and the best way of preserving its original flavour. There are three ways

of consuming a product: raw, cooked and by modifying its texture. The first

way enables one to appreciate its original flavour and texture, and in many

cases this is the usual way: oysters, fruit, certain vegetables, etc. By

means of the second method, the product is cooked in some way. If the cooking

time is short, the final flavour will be nearer the original (griddled,

barbecued, sautéed). Long cooking tends to remove the natural element from

most flavours (casseroles, stews, etc.) and although the result may be appealing,

it could be said that the product’s “gene” has been overmodified.

<br><br>

The third

way of consuming a product is perhaps the most complex. It consists of preparing

and modifying its texture (soups, jellies, foams, sorbets, ice creams, mousses,

etc.) while attempting to preserve as much as possible its original flavour.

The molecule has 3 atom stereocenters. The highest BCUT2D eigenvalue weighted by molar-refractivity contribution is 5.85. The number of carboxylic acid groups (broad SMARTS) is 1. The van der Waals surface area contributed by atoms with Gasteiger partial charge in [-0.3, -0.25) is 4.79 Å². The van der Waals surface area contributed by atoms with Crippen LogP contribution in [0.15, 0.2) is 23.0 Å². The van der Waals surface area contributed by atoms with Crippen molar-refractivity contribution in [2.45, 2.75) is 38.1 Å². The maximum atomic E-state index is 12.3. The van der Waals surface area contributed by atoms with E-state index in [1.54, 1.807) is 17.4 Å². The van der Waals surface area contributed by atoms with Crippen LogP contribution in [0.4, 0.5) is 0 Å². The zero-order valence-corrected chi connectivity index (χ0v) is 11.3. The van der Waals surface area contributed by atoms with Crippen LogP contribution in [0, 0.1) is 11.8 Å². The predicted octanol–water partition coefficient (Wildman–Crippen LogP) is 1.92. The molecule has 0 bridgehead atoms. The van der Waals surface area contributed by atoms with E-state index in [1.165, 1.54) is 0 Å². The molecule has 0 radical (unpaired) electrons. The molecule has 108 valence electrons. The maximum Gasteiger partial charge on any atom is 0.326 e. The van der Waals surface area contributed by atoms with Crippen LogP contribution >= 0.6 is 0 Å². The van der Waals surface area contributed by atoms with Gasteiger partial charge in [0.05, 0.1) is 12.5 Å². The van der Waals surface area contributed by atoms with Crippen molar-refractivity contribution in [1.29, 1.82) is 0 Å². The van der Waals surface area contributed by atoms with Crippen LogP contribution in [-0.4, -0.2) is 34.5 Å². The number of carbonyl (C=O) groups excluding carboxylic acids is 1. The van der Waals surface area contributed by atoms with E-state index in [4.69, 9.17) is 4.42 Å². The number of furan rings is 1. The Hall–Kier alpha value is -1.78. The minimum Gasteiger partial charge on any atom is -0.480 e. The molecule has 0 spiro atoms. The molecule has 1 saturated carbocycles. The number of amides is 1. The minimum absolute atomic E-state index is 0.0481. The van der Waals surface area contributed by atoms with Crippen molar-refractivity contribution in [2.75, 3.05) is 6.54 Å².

It has been claimed that a prepared product can never beat the perfect flavour

of the original, but this should not be taken as gospel. Sometimes a new

texture is just as pleasing as the product in its raw state. Back in 1992

we set out on this path with our cold jellies and liquidised soups; by 1994

(with foams, savoury sorbets, etc.) products in prepared textures were incorporated

in a big way and started to become a feature of our cuisine.<br>

<br>

Finally, two observations. Firstly, there was criticism for a while of this

idea of preparing products in textures other than their original state in

the savoury world, even though this was common in the world of desserts.

Nobody claims that a pear jelly, banana sorbet or raspberry mousse perverts

the product’s flavour and yet the opposite seems to apply in the savoury

world. This does not mean that we must only offer prepared products; there

should always be a balance in a menu.

<br><br>

Secondly, there are products that

have been prepared and become other products, often as pleasing as the unprepared

product or even more so. One only has to think of tinned molluscs, which

offer two completely different flavours (either prepared in this way or

au naturel), or a product as singular as wine, the result of a preparation

that is so sophisticated that one almost forgets the grapes. </font><br>

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<td align="right" valign="top"><img src="http://forums.egullet.org/uploads/1139674845/gallery_29805_2457_2716.jpg"></td>